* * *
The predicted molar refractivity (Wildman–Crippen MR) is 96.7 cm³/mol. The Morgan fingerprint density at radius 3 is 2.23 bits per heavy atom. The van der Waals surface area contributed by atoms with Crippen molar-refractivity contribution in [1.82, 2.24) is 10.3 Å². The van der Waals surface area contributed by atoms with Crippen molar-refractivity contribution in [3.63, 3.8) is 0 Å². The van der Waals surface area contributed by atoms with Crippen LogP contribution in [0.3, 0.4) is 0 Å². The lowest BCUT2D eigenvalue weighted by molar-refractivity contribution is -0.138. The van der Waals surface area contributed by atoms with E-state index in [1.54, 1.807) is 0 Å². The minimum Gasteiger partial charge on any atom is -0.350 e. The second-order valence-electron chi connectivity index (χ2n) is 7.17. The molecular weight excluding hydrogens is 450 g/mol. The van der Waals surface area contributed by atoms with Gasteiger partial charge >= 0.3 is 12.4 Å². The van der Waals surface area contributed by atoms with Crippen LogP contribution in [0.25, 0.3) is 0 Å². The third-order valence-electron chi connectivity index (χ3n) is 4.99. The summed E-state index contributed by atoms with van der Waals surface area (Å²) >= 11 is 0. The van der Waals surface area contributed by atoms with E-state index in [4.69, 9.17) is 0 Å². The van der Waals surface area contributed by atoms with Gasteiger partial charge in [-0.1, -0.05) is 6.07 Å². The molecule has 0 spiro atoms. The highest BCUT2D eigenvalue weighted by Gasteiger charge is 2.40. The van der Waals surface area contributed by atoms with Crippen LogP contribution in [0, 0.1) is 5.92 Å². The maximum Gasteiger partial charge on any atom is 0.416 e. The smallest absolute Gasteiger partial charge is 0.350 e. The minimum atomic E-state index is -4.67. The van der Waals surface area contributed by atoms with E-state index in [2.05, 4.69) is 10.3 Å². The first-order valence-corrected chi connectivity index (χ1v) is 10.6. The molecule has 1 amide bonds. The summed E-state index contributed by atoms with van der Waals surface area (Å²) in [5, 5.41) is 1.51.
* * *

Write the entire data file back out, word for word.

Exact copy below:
The predicted molar refractivity (Wildman–Crippen MR) is 96.7 cm³/mol. The Morgan fingerprint density at radius 3 is 2.23 bits per heavy atom. The van der Waals surface area contributed by atoms with Crippen molar-refractivity contribution in [1.82, 2.24) is 10.3 Å². The van der Waals surface area contributed by atoms with Crippen molar-refractivity contribution in [3.63, 3.8) is 0 Å². The van der Waals surface area contributed by atoms with Crippen LogP contribution in [0.3, 0.4) is 0 Å². The lowest BCUT2D eigenvalue weighted by molar-refractivity contribution is -0.138. The van der Waals surface area contributed by atoms with E-state index in [1.54, 1.807) is 0 Å². The minimum Gasteiger partial charge on any atom is -0.350 e. The second-order valence-electron chi connectivity index (χ2n) is 7.17. The molecular weight excluding hydrogens is 450 g/mol. The van der Waals surface area contributed by atoms with Gasteiger partial charge >= 0.3 is 12.4 Å². The van der Waals surface area contributed by atoms with Crippen LogP contribution in [0.25, 0.3) is 0 Å². The third-order valence-electron chi connectivity index (χ3n) is 4.99. The summed E-state index contributed by atoms with van der Waals surface area (Å²) >= 11 is 0. The van der Waals surface area contributed by atoms with E-state index in [4.69, 9.17) is 0 Å². The van der Waals surface area contributed by atoms with Gasteiger partial charge in [-0.1, -0.05) is 6.07 Å². The molecule has 0 spiro atoms. The highest BCUT2D eigenvalue weighted by Gasteiger charge is 2.40. The van der Waals surface area contributed by atoms with Crippen LogP contribution in [0, 0.1) is 5.92 Å². The maximum Gasteiger partial charge on any atom is 0.416 e. The smallest absolute Gasteiger partial charge is 0.350 e. The minimum atomic E-state index is -4.67. The van der Waals surface area contributed by atoms with E-state index in [2.05, 4.69) is 10.3 Å². The first-order valence-corrected chi connectivity index (χ1v) is 10.6. The molecule has 1 amide bonds. The summed E-state index contributed by atoms with van der Waals surface area (Å²) in [5, 5.41) is 1.51.